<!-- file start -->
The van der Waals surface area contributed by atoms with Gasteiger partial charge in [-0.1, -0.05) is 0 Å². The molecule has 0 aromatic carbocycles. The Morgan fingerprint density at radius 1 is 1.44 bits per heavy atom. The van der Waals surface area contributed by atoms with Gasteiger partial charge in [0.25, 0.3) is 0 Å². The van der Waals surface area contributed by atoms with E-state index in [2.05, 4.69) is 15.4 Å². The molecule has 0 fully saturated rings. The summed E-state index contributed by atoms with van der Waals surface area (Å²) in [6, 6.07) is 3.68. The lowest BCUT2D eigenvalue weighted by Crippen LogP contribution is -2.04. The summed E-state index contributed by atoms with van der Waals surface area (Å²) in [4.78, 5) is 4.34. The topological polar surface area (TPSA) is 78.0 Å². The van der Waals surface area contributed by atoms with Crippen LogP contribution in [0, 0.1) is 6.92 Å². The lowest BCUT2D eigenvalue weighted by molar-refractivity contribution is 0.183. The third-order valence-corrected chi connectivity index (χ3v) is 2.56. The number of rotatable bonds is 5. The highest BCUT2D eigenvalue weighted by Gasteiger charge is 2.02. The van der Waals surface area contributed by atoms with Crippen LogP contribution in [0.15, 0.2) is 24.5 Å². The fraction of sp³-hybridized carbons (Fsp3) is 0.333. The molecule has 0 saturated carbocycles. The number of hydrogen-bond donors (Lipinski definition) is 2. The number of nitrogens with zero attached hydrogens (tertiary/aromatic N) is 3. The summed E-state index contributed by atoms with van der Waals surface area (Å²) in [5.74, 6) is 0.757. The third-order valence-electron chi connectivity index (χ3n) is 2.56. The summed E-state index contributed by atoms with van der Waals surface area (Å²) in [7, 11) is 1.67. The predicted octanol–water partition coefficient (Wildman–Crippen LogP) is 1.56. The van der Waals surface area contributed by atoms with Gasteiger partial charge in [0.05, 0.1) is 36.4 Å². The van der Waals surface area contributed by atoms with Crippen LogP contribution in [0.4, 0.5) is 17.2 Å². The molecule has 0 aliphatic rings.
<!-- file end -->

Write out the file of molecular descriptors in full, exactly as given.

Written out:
The van der Waals surface area contributed by atoms with Gasteiger partial charge in [-0.1, -0.05) is 0 Å². The molecule has 0 aromatic carbocycles. The Morgan fingerprint density at radius 1 is 1.44 bits per heavy atom. The van der Waals surface area contributed by atoms with Gasteiger partial charge in [0.25, 0.3) is 0 Å². The van der Waals surface area contributed by atoms with E-state index in [2.05, 4.69) is 15.4 Å². The molecule has 0 fully saturated rings. The summed E-state index contributed by atoms with van der Waals surface area (Å²) in [6, 6.07) is 3.68. The lowest BCUT2D eigenvalue weighted by Crippen LogP contribution is -2.04. The summed E-state index contributed by atoms with van der Waals surface area (Å²) in [4.78, 5) is 4.34. The topological polar surface area (TPSA) is 78.0 Å². The van der Waals surface area contributed by atoms with Crippen LogP contribution in [0, 0.1) is 6.92 Å². The lowest BCUT2D eigenvalue weighted by molar-refractivity contribution is 0.183. The third-order valence-corrected chi connectivity index (χ3v) is 2.56. The number of rotatable bonds is 5. The highest BCUT2D eigenvalue weighted by Gasteiger charge is 2.02. The van der Waals surface area contributed by atoms with Crippen LogP contribution in [0.15, 0.2) is 24.5 Å². The fraction of sp³-hybridized carbons (Fsp3) is 0.333. The molecule has 0 saturated carbocycles. The number of hydrogen-bond donors (Lipinski definition) is 2. The number of nitrogens with zero attached hydrogens (tertiary/aromatic N) is 3. The summed E-state index contributed by atoms with van der Waals surface area (Å²) in [5.74, 6) is 0.757. The third-order valence-electron chi connectivity index (χ3n) is 2.56. The summed E-state index contributed by atoms with van der Waals surface area (Å²) in [7, 11) is 1.67. The predicted octanol–water partition coefficient (Wildman–Crippen LogP) is 1.56. The van der Waals surface area contributed by atoms with Gasteiger partial charge in [0.05, 0.1) is 36.4 Å². The van der Waals surface area contributed by atoms with Crippen LogP contribution in [0.4, 0.5) is 17.2 Å². The molecule has 0 aliphatic rings.